U.S. manufacturing output rises moderately in January

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FILE PHOTO: A worker pours hot metal at the Kirsh Foundry in Beaver Dam

WASHINGTON – Production at U.S. factories increased moderately in January as motor vehicle output fell for a second straight month amid an ongoing global shortage of semiconductors.

Manufacturing output gained 0.2% last month after dipping 0.1% in December, the Federal Reserve said on Wednesday. Economists polled by Reuters had forecast factory production rebounding 0.3%. Output increased 2.5% compared to January 2021.

Shortages of materials have also afflicted other segments of manufacturing, in addition to the motor vehicle industry.

Spending shifted towards goods from services during the COVID-19 pandemic, but manufacturers have struggled to cope amid an acute shortage of workers on factory floors and other places along the supply chain, caused by the coronavirus.

Manufacturing, which accounts for 11.9% of the U.S. economy, remains supported by still-lean inventories at businesses as demand for goods remains strong.

Production at auto plants fell 0.9% last month after slipping 0.4% in December. Excluding motor vehicles, manufacturing increased 0.3% in January.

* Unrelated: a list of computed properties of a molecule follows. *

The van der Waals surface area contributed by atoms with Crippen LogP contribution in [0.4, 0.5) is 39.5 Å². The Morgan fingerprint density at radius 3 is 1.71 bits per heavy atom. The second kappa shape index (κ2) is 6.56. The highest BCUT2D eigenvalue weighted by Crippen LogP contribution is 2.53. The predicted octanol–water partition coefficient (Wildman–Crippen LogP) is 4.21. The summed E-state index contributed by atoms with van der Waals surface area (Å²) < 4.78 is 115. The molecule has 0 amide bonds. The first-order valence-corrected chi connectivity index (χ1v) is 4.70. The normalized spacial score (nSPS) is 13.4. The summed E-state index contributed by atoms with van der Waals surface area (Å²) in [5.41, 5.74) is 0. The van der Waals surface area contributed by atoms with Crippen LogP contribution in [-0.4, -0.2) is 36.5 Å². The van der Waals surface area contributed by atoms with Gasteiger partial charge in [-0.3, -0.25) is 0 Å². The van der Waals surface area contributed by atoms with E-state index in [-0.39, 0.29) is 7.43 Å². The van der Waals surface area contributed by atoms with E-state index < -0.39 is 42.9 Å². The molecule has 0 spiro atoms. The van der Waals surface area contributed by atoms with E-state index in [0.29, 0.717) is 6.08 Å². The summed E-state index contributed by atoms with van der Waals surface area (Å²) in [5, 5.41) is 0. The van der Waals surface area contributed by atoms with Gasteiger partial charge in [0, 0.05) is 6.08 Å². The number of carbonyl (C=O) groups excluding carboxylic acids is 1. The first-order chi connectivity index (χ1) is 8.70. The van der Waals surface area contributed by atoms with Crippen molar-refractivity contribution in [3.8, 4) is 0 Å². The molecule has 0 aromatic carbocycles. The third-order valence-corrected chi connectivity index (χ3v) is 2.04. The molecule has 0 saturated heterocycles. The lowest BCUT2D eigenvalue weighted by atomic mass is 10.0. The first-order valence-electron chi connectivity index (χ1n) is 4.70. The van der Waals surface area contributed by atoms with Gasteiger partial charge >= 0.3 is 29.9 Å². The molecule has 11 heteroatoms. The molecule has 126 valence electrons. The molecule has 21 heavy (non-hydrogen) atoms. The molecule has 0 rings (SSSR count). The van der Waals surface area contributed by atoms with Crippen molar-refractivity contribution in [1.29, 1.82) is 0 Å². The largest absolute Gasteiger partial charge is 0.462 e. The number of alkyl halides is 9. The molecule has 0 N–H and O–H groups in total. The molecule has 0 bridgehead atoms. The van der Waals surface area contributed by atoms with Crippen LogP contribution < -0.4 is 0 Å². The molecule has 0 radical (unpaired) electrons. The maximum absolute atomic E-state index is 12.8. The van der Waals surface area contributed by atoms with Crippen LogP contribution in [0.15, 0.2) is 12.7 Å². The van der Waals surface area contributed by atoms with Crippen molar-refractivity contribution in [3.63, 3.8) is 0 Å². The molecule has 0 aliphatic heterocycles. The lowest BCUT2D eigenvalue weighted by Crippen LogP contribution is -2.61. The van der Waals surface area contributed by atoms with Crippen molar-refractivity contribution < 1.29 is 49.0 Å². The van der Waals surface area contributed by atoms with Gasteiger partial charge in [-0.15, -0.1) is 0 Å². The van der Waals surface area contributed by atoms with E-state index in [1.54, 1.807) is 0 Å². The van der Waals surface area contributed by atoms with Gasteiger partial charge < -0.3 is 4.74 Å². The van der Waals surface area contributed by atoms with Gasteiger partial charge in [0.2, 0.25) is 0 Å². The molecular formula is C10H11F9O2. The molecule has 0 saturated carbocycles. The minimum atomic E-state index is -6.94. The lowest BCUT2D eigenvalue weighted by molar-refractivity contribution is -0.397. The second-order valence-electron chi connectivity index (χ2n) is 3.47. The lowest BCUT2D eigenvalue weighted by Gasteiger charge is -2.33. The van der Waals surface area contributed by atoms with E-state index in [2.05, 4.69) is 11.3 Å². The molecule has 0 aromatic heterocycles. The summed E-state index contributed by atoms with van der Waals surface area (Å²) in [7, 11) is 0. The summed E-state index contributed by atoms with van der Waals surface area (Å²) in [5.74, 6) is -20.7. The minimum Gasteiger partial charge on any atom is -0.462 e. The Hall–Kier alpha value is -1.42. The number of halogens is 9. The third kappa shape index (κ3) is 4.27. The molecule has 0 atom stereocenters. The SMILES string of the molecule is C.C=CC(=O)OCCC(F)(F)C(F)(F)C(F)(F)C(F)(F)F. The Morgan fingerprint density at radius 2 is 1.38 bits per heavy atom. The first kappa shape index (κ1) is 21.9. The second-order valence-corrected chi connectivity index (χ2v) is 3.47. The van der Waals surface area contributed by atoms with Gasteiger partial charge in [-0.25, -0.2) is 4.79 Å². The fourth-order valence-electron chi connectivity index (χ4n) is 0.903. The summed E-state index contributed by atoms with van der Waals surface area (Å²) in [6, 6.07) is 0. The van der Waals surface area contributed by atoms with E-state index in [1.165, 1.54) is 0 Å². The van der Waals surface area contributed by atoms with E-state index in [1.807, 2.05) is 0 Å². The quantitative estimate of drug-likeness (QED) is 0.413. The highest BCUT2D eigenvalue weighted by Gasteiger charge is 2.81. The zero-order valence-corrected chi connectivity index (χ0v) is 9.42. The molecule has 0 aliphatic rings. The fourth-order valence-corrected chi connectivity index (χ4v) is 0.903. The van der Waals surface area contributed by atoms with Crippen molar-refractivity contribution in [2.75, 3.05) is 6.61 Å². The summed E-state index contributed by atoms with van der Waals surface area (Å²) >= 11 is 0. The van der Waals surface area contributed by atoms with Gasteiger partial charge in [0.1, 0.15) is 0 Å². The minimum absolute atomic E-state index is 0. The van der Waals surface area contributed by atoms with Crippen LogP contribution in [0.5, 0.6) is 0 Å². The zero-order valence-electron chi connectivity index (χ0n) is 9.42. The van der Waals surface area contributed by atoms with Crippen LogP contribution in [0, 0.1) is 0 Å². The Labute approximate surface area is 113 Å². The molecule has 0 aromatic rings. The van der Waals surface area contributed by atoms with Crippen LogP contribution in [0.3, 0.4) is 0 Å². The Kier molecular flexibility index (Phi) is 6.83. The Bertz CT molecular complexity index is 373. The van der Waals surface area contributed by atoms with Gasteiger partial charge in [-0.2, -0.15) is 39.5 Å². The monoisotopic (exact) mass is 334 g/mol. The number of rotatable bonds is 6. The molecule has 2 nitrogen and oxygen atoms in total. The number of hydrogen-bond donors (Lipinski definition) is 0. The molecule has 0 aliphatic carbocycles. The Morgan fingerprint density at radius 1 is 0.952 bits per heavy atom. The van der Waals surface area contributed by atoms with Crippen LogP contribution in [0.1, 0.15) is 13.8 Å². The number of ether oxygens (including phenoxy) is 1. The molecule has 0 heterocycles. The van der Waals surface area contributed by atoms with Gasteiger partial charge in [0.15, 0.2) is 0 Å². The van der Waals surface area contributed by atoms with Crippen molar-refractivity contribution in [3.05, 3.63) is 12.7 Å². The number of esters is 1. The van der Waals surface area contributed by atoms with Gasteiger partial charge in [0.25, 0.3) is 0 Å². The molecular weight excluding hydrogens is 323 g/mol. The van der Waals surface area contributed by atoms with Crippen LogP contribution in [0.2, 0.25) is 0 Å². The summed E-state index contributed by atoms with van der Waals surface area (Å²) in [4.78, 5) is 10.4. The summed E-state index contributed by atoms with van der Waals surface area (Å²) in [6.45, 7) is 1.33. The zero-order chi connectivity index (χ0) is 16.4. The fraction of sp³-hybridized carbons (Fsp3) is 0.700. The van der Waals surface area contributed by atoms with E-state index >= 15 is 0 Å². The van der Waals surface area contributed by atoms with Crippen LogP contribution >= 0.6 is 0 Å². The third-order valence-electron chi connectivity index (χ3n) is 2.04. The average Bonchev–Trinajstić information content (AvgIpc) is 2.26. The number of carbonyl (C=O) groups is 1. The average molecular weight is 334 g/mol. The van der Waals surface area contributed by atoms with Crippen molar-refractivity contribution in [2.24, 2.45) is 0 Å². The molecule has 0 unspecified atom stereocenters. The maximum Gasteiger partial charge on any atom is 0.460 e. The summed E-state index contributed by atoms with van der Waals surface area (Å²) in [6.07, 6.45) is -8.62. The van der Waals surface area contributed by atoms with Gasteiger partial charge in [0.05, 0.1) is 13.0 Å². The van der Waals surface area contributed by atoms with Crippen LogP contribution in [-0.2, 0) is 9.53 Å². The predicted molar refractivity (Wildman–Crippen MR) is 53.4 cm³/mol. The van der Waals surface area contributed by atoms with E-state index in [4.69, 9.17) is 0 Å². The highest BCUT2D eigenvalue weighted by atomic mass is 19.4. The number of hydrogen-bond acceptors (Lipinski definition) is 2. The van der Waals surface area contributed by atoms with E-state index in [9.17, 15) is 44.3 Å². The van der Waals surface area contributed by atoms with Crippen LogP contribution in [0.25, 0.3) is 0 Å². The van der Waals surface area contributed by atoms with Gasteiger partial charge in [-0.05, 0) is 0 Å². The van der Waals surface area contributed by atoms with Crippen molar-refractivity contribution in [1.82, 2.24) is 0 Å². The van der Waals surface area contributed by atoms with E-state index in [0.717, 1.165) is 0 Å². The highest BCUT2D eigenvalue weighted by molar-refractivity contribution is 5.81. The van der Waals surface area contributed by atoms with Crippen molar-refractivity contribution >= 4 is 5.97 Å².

Last month’s gain in manufacturing output combined with a record 9.9% jump in utilities to boost industrial production 1.4%. That followed a 0.1% fall in December.

Demand for utilities was boosted by freezing temperatures in many parts of the country in January. Mining production increased 1.0%, with oil and gas well drilling advancing 6.2%.

Capacity utilization for the manufacturing sector, a measure of how fully firms are using their resources, rose 0.1 percentage point to 77.3% in January. It is 1.8 percentage points higher than its pre-pandemic level but still 0.8 percentage point below its long-run average.

Overall capacity use for the industrial sector increased 1.0 percentage point to 77.6% last month. It is 1.9 percentage points below its 1972-2021 average.

Officials at the Fed tend to look at capacity use measures for signals of how much “slack” remains in the economy — how far growth has room to run before it becomes inflationary.

(Reporting by Lucia Mutikani; Editing by Andrea Ricci)

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